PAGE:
What is a supermoon? We agree that it’s a catchy word—and anything that encourages us to explore the night sky is positive—but let’s also get our facts straight. Plus, find out how many supermoons will occur in 2021—and when to see the next supermoon!
What Is a Supermoon?
Generally speaking, a supermoon is a full moon that appears larger than a typical full moon due to it being closer to Earth.
However, there’s a bit more to it than that! In fact, there are a couple definitions of “supermoon” out there. Let’s go through the two most popular ones, which we’ll refer to as the “broad” definition and the “strict” definition:
- Broad Definition: A supermoon is a new or full moon that occurs around the same time as perigee (the point in the Moon’s orbit where it is closest to Earth). By this definition, there can be several supermoons in a year.
- Strict Definition: A supermoon is the single closest new moon and full moon of the year. By this definition, there can be only two supermoons each year (a full moon supermoon and new moon supermoon).
In popular usage, most folks go by the broad definition, since it’s much more exciting to be able to talk about multiple supermoons instead of just one or two. Plus, “supermoon” tends to refer only to full moons, rather than both full and new moons. (This makes sense, given that new moons are essentially invisible from Earth.)
Another measure that’s used to determine if a full moon is a supermoon is its physical distance from Earth. The exact distance cutoff varies, but we generally adhere to the idea that a full moon occurring at a distance closer than 224,000 miles (360,000 km) is considered a supermoon.
How Many Supermoons Are There in 2021?
Going by our broad definition of the term (and ignoring new moons), there will be two supermoons in 2021.
|Name||Date||Distance from Earth|
|Full Pink Moon||April 26 at 11:33 P.M. EDT||222,211.7 miles (357,615 km)|
|Full Flower Moon||May 26 at 7:14 A.M. EDT||222,116.6 miles (357,462 km)|
|Perigee distance data courtesy of Fred Espenak, www.Astropixels.com.|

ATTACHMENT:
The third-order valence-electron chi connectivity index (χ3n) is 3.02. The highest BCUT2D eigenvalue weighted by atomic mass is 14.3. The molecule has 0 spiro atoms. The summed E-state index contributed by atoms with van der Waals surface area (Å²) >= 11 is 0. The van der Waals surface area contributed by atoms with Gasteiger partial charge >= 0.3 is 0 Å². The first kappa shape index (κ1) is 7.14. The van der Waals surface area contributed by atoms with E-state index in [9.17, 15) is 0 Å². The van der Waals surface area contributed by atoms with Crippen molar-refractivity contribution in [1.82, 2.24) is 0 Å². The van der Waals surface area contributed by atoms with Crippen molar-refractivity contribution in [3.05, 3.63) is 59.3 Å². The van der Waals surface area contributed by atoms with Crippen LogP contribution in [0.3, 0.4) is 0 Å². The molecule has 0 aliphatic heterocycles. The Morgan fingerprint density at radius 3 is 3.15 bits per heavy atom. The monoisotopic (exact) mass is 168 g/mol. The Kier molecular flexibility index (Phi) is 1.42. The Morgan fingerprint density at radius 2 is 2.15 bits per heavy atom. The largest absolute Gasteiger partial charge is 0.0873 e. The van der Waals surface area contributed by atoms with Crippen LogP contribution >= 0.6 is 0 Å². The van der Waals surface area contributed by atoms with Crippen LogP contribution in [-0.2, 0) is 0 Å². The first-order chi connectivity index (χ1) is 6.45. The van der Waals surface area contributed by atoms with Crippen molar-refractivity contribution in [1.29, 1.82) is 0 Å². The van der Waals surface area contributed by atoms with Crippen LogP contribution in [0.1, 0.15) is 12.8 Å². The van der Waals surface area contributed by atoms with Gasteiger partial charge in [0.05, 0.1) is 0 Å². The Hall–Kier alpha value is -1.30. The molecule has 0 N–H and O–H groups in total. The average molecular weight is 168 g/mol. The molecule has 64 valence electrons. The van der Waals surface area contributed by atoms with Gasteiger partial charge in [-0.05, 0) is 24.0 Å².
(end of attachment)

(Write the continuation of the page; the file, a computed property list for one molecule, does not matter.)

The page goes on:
(Note: Some sources also classify March and June’s full Moons as supermoons, but they don’t quite fit our definition.)
A Supermoon Lunar Eclipse
May’s full Moon is particularly notable for two reasons:
- It’s the closest supermoon of the year, sitting at a distance of 222,116.6 miles from Earth—about 100 miles closer than April’s supermoon.
- It coincides with a total lunar eclipse in some areas, which means that it will take on a reddish hue during the eclipse’s maximum. In other words, it will be a “blood moon.”
The eclipse will only be visible in some parts of the world, unfortunately. If you’re located in western North America, however, you’re in luck! Read more about this year’s eclipses here.
Why Do Supermoons Occur?
It all comes down to the fact that the Moon’s orbit around Earth is not a perfect circle—in fact, it’s an elliptical (oval) shape.
Because of this, the Moon’s distance from Earth changes as it travels around our planet. Additionally, Earth doesn’t sit directly in the middle of this elliptical orbit, so there are points in the Moon’s orbit where it is closest and farthest from Earth. These points are called perigee and apogee, respectively.
- Perigee is the point in the Moon’s orbit where it is closest to Earth.
- Apogee is the point in the Moon’s orbit where it is farthest from Earth.
The Moon makes one full orbit around Earth in about 29.53 days, which means that it reaches its perigee and apogee points about once a month. When this occurs at the same time as a full moon, it’s called a perigee syzygy—or, more commonly, a supermoon!
- “Syzygy” is the astronomical term for when three or more celestial bodies (such as the Sun, the Moon, and Earth) line up. When the Sun, Earth, and Moon form a syzygy, we experience a full or new moon, depending on whether the Moon is between the Sun and Earth or Earth is between the Sun and the Moon.
Where Did the Term “Supermoon” Come From?
Although it has been all over the news in recent years, “supermoon” is not an official astronomical term. In fact, it didn’t even exist until astrologer Richard Nolle coined it in 1979!
At the time, Nolle defined a supermoon as “a new or full moon which occurs with the Moon at or near (within 90% of) its closest approach to Earth in a given orbit.” This definition is what most people go by today, though we tend to pay attention only to the full moon supermoons, since they’re a lot more interesting to look at!
Does a Supermoon Really Look Bigger?
Given that a supermoon full moon is closer to Earth than a normal full moon, it does appear larger—about 7% larger, technically speaking. This means that the difference between a full moon at perigee and a full moon at apogee can be up to 14%, which is significant.
Here’s the key fact, however: Unless you were somehow able to compare a normal full moon and a supermoon side by side in the sky, it’s nearly impossible to perceive a 7% difference in the Moon’s size.
Even if you could somehow place the year’s biggest possible Moon (the perigee full moon) next to the smallest one (an apogee full moon) in the sky, you’d just barely tell the difference. And that’s with the absolute extreme Moons!
The bottom line is that it’s difficult to truly perceive any difference at all in the Moon’s size from one month to the next, or one night to the next, so don’t get your hopes up about seeing a gigantic Moon out there.
The Moon Illusion
Okay, if you want to be guaranteed of seeing a huge-LOOKING Moon, it’s easy… Simply watch the Moon when it’s rising or setting!
A Moon down near the horizon will always look enormous, thanks to a well-known phenomenon called the Moon illusion, which makes our minds exaggerate the size of objects near the skyline.
Try it! If you want a truly massive supermoon, you can have it—any night!